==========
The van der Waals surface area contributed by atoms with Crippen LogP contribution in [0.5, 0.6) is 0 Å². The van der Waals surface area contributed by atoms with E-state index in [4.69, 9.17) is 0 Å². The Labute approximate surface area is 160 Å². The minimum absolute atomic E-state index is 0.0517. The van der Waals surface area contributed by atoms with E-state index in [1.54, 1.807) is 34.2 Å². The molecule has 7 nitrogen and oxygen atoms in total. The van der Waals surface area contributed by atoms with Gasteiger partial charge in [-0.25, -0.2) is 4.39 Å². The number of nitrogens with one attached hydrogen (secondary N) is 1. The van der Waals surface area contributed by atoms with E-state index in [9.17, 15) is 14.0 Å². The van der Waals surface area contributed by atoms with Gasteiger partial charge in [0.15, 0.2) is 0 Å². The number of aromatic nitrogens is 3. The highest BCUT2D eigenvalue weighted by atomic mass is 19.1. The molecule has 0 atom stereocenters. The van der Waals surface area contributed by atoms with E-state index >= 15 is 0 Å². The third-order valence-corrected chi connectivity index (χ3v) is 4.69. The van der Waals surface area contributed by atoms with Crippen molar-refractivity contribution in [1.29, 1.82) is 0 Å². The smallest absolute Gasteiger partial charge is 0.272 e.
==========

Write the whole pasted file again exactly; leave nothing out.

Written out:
The van der Waals surface area contributed by atoms with Crippen LogP contribution in [0.5, 0.6) is 0 Å². The van der Waals surface area contributed by atoms with E-state index in [4.69, 9.17) is 0 Å². The Labute approximate surface area is 160 Å². The minimum absolute atomic E-state index is 0.0517. The van der Waals surface area contributed by atoms with E-state index in [1.54, 1.807) is 34.2 Å². The molecule has 7 nitrogen and oxygen atoms in total. The van der Waals surface area contributed by atoms with Gasteiger partial charge in [-0.25, -0.2) is 4.39 Å². The number of nitrogens with one attached hydrogen (secondary N) is 1. The van der Waals surface area contributed by atoms with E-state index in [9.17, 15) is 14.0 Å². The van der Waals surface area contributed by atoms with Gasteiger partial charge in [0.15, 0.2) is 0 Å². The number of aromatic nitrogens is 3. The highest BCUT2D eigenvalue weighted by atomic mass is 19.1. The molecule has 0 atom stereocenters. The van der Waals surface area contributed by atoms with E-state index >= 15 is 0 Å². The third-order valence-corrected chi connectivity index (χ3v) is 4.69. The van der Waals surface area contributed by atoms with Crippen molar-refractivity contribution in [1.29, 1.82) is 0 Å². The smallest absolute Gasteiger partial charge is 0.272 e.